Big News: The Indian Media and Student Attacks in Australia1

Matt Wade

Sydney Morning Herald

Cosmopolitan Civil Societies Journal, Vol.7, No.3, 2015
ISSN: 1837-5391;
CCS Journal is published under the auspices of UTSePress, Sydney, Australia

© 2015 Matt Wade. This is an Open Access article distributed under the terms of the Creative Commons Attribution 4.0 Unported (CC BY 4.0) License (, allowing third parties to copy and redistribute the material in any medium or format and to remix, transform, and build upon the material for any purpose, even commercially, provided the original work is properly cited and states its license.

Citation: Cosmopolitan Civil Societies Journal, 2015, 7(3): 4657, -

I’d just finished interviewing a flinty, north Indian farmer named Kulbhushen Sharma in September 2009 when he looked me in the eye and asked a probing question: ‘Why are our people being attacked in Australia?’ Like tens of millions of people across the subcontinent, Mr Sharma had seen dramatic television reports about assaults on Indian students in Australia. His question showed how deeply the negative perceptions of Australia, created by media reports of the attacks, had infiltrated the Indian community. The safety of Indian students in Australia wasn’t just a concern for urban elites with relatives studying abroad. Here was proof that the issue had registered in remote villages as well.

Attacks on foreign students in Australia became one of the biggest news stories in India during 2009 and early 2010. According to John McCarthy, Australia’s High Commissioner to India when the crisis flared, ‘you had to live in India to see what a big deal it was – I don’t think it’s ever quite sunk in for people in Australia how much this issue caught the public imagination’ (McCarthy et al. 2012). The portrayal of attacks on foreign students in Australia underscored the growing social and political influence of India’s media, especially television news. The intense media coverage of the attacks left Australia’s reputation in India greatly tarnished. The episode strained relations between India and Australia and triggered a sweeping overhaul of Australia’s international education system. I was the Delhi-based correspondent for the The Age and the Sydney Morning Herald newspapers at the time of the student crisis and reported on the public and political reaction to it. This paper will draw together some observations about the nature of the Indian media, explore why the student attack story gained so much momentum in India and examine how Australian officials sometimes made matters worse.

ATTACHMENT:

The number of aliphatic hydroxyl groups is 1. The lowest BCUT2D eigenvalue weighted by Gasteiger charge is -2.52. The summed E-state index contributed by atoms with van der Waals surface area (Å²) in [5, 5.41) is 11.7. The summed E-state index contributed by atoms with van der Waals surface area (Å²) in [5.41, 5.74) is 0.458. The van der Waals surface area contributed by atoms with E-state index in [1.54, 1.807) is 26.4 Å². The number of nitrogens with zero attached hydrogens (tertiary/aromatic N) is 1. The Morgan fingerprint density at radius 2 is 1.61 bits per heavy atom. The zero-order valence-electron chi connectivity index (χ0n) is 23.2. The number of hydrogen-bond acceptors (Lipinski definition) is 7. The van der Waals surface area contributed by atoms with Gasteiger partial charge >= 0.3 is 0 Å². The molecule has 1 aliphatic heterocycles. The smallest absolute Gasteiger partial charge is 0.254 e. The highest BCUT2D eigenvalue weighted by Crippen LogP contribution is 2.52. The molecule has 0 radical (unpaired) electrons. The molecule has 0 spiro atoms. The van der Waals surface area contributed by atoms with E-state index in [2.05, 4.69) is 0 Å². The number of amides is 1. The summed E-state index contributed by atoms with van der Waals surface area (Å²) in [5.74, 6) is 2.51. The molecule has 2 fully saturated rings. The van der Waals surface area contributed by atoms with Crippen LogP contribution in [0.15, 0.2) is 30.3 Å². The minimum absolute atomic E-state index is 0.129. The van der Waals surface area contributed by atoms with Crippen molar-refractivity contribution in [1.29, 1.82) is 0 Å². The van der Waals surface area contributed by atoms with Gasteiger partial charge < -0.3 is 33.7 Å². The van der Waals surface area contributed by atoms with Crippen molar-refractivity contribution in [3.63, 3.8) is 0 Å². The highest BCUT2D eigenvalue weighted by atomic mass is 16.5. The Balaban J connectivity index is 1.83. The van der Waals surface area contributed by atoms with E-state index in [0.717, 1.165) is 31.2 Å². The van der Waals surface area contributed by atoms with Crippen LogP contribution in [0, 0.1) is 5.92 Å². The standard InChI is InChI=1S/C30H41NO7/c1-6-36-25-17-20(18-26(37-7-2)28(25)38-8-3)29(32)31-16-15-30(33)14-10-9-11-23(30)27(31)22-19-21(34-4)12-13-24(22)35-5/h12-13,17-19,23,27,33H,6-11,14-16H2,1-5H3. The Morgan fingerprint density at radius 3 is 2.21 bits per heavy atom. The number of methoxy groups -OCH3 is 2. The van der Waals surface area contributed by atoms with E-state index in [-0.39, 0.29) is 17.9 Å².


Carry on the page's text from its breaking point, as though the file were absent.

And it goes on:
The Media Landscape in India

With more than 70,000 newspapers and over 500 satellite television channels, India has one of the most competitive media markets in the world. Explosive growth in the media industry, especially in television broadcasting, followed an historic program of economy-wide reforms announced by the Indian Government in 1991. Less than two decades ago the dowdy state-owned broadcaster, Doordarshan, had a virtual monopoly over television news. Now more than 100 CNN-style news channels operate around the clock in English, Hindi and at least 10 other regional languages. Most of India’s major states have at least three or four, if not more, news channels, and the majority are accessible nationwide. Almost 150 million households have a television and receive programs via free-to-air, cable and digital direct-to-home platforms. In 2012, digital media penetration soared by 63 per cent to 42 million households (McCarthy et al. 2012).

Intense competition for viewers has contributed to a sensationalist television news culture in India which emphasises political controversy and conflict. Medcalf (2009) says the Indian media has developed an unmatched ability ‘to make a story huge, and to keep it that way’. Many news channels in India have adopted a highly nationalistic editorial stance reminiscent of America’s Fox News broadcasting model. According to Malik & Medcalf,

Their coverage of India’s place in the world is touched by jingoism. In middle India this often has bizarre consequences, as the news channels can be the typical provincial news consumer’s only window to the outside world (2011, p. 12).

Despite its reputation for sensationalism, the public has considerable trust in the Indian media. The India-Australia Poll 2013, conducted by the Lowy Institute for International Policy and the Australia India Institute, found 86 per cent of respondents believed the Indian media accurately reported events in India and 83 per cent believed it accurately reported world events (Medcalf 2013).

The Indian Media’s Coverage of Student Attacks in Australia

The safety of foreign students in Australia caught the Indian media’s attention in May 2009. The timing of two assaults in Melbourne, and the imagery associated with them, were important factors in the development of the story. A closed circuit security camera on a Melbourne train carriage played an especially important role. It recorded graphic television images of 21-year-old Indian student, Sourabh Sharma, being brutally bashed on the night of May 9, 2009. Victorian police released video footage of the attack about 10 days after the incident and this was soon broadcast by news outlets in Australia and India. The chilling images caused understandable outrage in India – it showed Mr Sharma being repeatedly punched and kicked by a gang of five hooded youths. One attacker rifles through his bag, taking a phone and a significant amount of cash. He appears to laugh after kicking the victim. Television news channels in India broadcast the frightening pictures on high rotation for many days after their release. Photographs of Mr Sharma’s badly bruised face were also published and broadcast frequently. A few days after the train attack video was released, another Indian student, 25-year-old Shravan Kumar, was stabbed in the head with a screwdriver during an attack in Melbourne. Disturbing photographs of Mr Kumar unconscious in hospital with tubes coming from his nose and mouth stoked the media frenzy over the safety of Indian students in Australia. The dramatic images of violence were tailor-made for India’s influential cable news channels and they were recycled frequently in the months that followed. As subsequent reports of assaults on Indians in Australia emerged during 2009, the images of the assaults on Sourabh Sharma and Shravan Kumar were shown repeatedly to large television audiences in India.